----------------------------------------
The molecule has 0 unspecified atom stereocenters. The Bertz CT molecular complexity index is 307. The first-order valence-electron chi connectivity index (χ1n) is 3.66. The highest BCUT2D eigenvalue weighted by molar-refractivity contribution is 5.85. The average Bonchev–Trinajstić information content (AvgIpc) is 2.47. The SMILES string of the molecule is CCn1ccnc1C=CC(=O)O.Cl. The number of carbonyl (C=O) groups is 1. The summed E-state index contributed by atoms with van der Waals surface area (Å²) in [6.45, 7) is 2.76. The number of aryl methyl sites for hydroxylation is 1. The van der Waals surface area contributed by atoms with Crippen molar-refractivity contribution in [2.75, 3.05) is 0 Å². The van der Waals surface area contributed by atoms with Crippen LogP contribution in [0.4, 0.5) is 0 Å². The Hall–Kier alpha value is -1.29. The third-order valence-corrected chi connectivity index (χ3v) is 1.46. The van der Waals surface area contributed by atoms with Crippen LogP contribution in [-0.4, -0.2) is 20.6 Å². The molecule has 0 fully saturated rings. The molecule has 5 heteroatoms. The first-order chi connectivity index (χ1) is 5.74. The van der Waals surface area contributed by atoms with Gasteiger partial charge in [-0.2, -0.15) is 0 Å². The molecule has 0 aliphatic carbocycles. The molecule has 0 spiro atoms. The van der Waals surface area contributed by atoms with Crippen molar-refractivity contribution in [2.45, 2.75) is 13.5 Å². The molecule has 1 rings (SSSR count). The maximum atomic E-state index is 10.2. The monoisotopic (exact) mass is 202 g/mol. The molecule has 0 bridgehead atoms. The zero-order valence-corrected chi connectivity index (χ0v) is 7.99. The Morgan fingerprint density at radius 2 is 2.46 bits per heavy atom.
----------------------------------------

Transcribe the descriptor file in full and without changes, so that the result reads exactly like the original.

The molecule has 0 unspecified atom stereocenters. The Bertz CT molecular complexity index is 307. The first-order valence-electron chi connectivity index (χ1n) is 3.66. The highest BCUT2D eigenvalue weighted by molar-refractivity contribution is 5.85. The average Bonchev–Trinajstić information content (AvgIpc) is 2.47. The SMILES string of the molecule is CCn1ccnc1C=CC(=O)O.Cl. The number of carbonyl (C=O) groups is 1. The summed E-state index contributed by atoms with van der Waals surface area (Å²) in [6.45, 7) is 2.76. The number of aryl methyl sites for hydroxylation is 1. The van der Waals surface area contributed by atoms with Crippen molar-refractivity contribution in [2.75, 3.05) is 0 Å². The van der Waals surface area contributed by atoms with Crippen LogP contribution in [0.4, 0.5) is 0 Å². The Hall–Kier alpha value is -1.29. The third-order valence-corrected chi connectivity index (χ3v) is 1.46. The van der Waals surface area contributed by atoms with Crippen LogP contribution in [-0.4, -0.2) is 20.6 Å². The molecule has 0 fully saturated rings. The molecule has 5 heteroatoms. The first-order chi connectivity index (χ1) is 5.74. The van der Waals surface area contributed by atoms with Gasteiger partial charge in [-0.2, -0.15) is 0 Å². The molecule has 0 aliphatic carbocycles. The molecule has 0 spiro atoms. The van der Waals surface area contributed by atoms with Crippen molar-refractivity contribution in [2.45, 2.75) is 13.5 Å². The molecule has 1 rings (SSSR count). The maximum atomic E-state index is 10.2. The monoisotopic (exact) mass is 202 g/mol. The molecule has 0 bridgehead atoms. The zero-order valence-corrected chi connectivity index (χ0v) is 7.99. The Morgan fingerprint density at radius 2 is 2.46 bits per heavy atom.